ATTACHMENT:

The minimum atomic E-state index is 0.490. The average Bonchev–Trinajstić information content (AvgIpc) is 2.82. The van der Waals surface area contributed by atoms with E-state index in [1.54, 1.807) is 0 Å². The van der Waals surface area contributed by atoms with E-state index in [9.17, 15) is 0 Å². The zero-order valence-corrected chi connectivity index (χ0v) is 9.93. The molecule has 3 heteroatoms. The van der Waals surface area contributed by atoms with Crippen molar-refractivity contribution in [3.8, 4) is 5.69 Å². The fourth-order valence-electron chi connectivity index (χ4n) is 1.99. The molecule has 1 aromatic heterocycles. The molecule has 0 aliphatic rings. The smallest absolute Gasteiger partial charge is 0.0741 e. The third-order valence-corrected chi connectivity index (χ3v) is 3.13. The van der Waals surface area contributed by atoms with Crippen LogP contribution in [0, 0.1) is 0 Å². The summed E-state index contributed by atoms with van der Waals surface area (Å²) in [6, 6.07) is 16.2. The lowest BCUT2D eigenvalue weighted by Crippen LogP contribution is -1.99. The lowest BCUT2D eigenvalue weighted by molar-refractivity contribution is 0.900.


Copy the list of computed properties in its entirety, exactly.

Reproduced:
The minimum atomic E-state index is 0.490. The average Bonchev–Trinajstić information content (AvgIpc) is 2.82. The van der Waals surface area contributed by atoms with E-state index in [1.54, 1.807) is 0 Å². The van der Waals surface area contributed by atoms with E-state index in [9.17, 15) is 0 Å². The zero-order valence-corrected chi connectivity index (χ0v) is 9.93. The molecule has 3 heteroatoms. The van der Waals surface area contributed by atoms with Crippen molar-refractivity contribution in [3.8, 4) is 5.69 Å². The fourth-order valence-electron chi connectivity index (χ4n) is 1.99. The molecule has 1 aromatic heterocycles. The molecule has 0 aliphatic rings. The smallest absolute Gasteiger partial charge is 0.0741 e. The third-order valence-corrected chi connectivity index (χ3v) is 3.13. The van der Waals surface area contributed by atoms with Crippen LogP contribution in [0, 0.1) is 0 Å². The summed E-state index contributed by atoms with van der Waals surface area (Å²) in [6, 6.07) is 16.2. The lowest BCUT2D eigenvalue weighted by Crippen LogP contribution is -1.99. The lowest BCUT2D eigenvalue weighted by molar-refractivity contribution is 0.900.